China National Aviation Corporation (CNAC) Originally a DC-3, the plane in question was one of several Douglas models owned by the China National Airways Corporation (CNAC). In the spring of 1941, the plane was flying a scheduled route between Hong Kong and Chungking when it received word by radio that Japanese fighters were in the area. The pilot hurriedly set the aircraft down in a field near Kiuchuan, and the crew sprinted for cover. Moments later, a flight of Japanese Zeroes swooped down and sprayed the DC-3 with machine gun fire. When the shooting was over, the plane's fuselage was riddled with bullet holes, and one wing had been completely blasted off.
The plane's captain, H.L. Woods, radioed back to the CNAC base. "The plane's a wreck," Woods reported, "but if we can get a new wing, I think I can fly her out of here." Captain Charlie Sharp, another American pilot flying for the CNAC, takes up the story from there:
"The hell of it was, we didn't have a spare DC-3 wing, and we didn't know where to get one. We did, however, have a spare DC-2 wing. It was five feet shorter, and it wasn't designed to support the loads of the DC-3 -- but we thought it just might work. And we needed that airplane in the worst way."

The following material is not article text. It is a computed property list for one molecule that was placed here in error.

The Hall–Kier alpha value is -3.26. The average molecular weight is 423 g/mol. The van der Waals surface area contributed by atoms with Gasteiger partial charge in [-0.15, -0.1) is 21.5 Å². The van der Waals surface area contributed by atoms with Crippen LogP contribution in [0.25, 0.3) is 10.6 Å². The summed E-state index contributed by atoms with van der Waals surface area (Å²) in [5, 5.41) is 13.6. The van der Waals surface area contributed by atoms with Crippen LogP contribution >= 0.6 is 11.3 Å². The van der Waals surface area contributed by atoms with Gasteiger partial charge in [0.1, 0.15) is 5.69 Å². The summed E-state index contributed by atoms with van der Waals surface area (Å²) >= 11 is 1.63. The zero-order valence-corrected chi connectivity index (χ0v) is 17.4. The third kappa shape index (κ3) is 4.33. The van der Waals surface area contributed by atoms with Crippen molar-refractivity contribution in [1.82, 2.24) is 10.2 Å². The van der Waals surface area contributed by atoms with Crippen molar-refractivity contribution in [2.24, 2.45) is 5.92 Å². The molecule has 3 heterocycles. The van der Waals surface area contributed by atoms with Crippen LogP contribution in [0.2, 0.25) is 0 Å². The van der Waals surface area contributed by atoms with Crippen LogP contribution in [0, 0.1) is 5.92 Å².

With the help of Douglas field representatives, they bolted the DC-2 wing to another DC-3's underbelly and flew it across the 900 miles of mountainous terrain to Kiuchuan. There, a ground crew bolted the DC-2 wing to the fuselage of the damaged airliner. Astonishing every witness on the ground, the plane bumped across the field and lifted off without a hitch. Concluded Sharp, "We called her the DC-2."
The DC-2½ During World War II, enemy aircraft caught a China National Aviation Corporation (CNAC) DC-3 on the ground just after landing at Suifu, China. The pilot. Captain Woods and his passengers hid in nearby woods and watched helplessy as the exploding bombs laced the field. A 100-Kilo bomb fell through the right wing of the DC-3 and exploded beneath it, blowing the wing to splinters and severely damaging the rest of the aircraft. The only available wing was in Hong Kong, that of a DC-2, which was in the shop for overhaul. Although the wing had the same root shape and chord as that of a DC-3, it was five feet shorter. Nevertheless, thewing was secured beneath the fuselage of a DC-2 and dispatched to Suifu along with its regular overload of passengers and cargo. (This ingenious air freight arrangement was used several times later in the war to salvage downed aircraft.) At Suifu the wing was quickly installed and other essential repairs made. After a short test flight, the aircraft flew back to Hong Kong, picking up a full load of passengers at Chungking on the way.
I might clear up a point at this time which has been very much disputed about the attached angle fitting the DC-2 and DC-3. By sheer accident and Donald Douglas' Scoth thrift, he used the DC-2 wing butt and center wing butt jigs, to form the DC-3 angles; however his design engineers called for a heavier angle with a wrap around plus double the attach bolts for the 3 -- so they drilled additional holes between the DC-2 holes; thus we filled all the DC-2 holes and skipped every other in the DC-3 center wing. Douglas built them strong.